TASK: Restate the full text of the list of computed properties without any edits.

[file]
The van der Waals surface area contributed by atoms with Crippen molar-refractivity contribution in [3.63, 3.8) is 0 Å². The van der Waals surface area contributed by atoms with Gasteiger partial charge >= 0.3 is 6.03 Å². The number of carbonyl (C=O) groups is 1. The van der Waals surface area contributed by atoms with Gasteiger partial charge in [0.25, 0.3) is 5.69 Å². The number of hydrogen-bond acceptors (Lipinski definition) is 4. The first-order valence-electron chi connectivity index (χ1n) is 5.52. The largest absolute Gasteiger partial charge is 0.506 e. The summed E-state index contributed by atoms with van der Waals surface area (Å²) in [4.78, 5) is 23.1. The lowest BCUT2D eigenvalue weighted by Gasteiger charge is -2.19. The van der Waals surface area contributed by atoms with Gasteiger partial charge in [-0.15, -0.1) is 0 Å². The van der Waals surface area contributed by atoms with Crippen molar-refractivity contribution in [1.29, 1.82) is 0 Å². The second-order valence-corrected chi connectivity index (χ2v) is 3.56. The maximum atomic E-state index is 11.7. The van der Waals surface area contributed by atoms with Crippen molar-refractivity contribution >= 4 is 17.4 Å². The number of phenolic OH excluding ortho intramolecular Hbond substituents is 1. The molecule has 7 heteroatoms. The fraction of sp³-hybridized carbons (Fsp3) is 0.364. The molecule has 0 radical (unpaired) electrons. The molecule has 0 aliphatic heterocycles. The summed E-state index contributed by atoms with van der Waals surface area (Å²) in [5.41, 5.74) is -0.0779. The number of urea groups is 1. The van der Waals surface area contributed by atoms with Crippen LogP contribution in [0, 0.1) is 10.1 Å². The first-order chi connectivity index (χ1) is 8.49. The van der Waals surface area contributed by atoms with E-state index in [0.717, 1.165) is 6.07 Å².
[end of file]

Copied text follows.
The van der Waals surface area contributed by atoms with Crippen molar-refractivity contribution in [3.63, 3.8) is 0 Å². The van der Waals surface area contributed by atoms with Gasteiger partial charge >= 0.3 is 6.03 Å². The number of carbonyl (C=O) groups is 1. The van der Waals surface area contributed by atoms with Gasteiger partial charge in [0.25, 0.3) is 5.69 Å². The number of hydrogen-bond acceptors (Lipinski definition) is 4. The first-order valence-electron chi connectivity index (χ1n) is 5.52. The largest absolute Gasteiger partial charge is 0.506 e. The summed E-state index contributed by atoms with van der Waals surface area (Å²) in [4.78, 5) is 23.1. The lowest BCUT2D eigenvalue weighted by Gasteiger charge is -2.19. The van der Waals surface area contributed by atoms with Gasteiger partial charge in [-0.15, -0.1) is 0 Å². The van der Waals surface area contributed by atoms with Crippen molar-refractivity contribution in [1.29, 1.82) is 0 Å². The second-order valence-corrected chi connectivity index (χ2v) is 3.56. The maximum atomic E-state index is 11.7. The van der Waals surface area contributed by atoms with Crippen molar-refractivity contribution >= 4 is 17.4 Å². The number of phenolic OH excluding ortho intramolecular Hbond substituents is 1. The molecule has 7 heteroatoms. The fraction of sp³-hybridized carbons (Fsp3) is 0.364. The molecule has 0 radical (unpaired) electrons. The molecule has 0 aliphatic heterocycles. The summed E-state index contributed by atoms with van der Waals surface area (Å²) in [5.41, 5.74) is -0.0779. The number of urea groups is 1. The van der Waals surface area contributed by atoms with Crippen LogP contribution in [0, 0.1) is 10.1 Å². The first-order chi connectivity index (χ1) is 8.49. The van der Waals surface area contributed by atoms with E-state index in [0.717, 1.165) is 6.07 Å².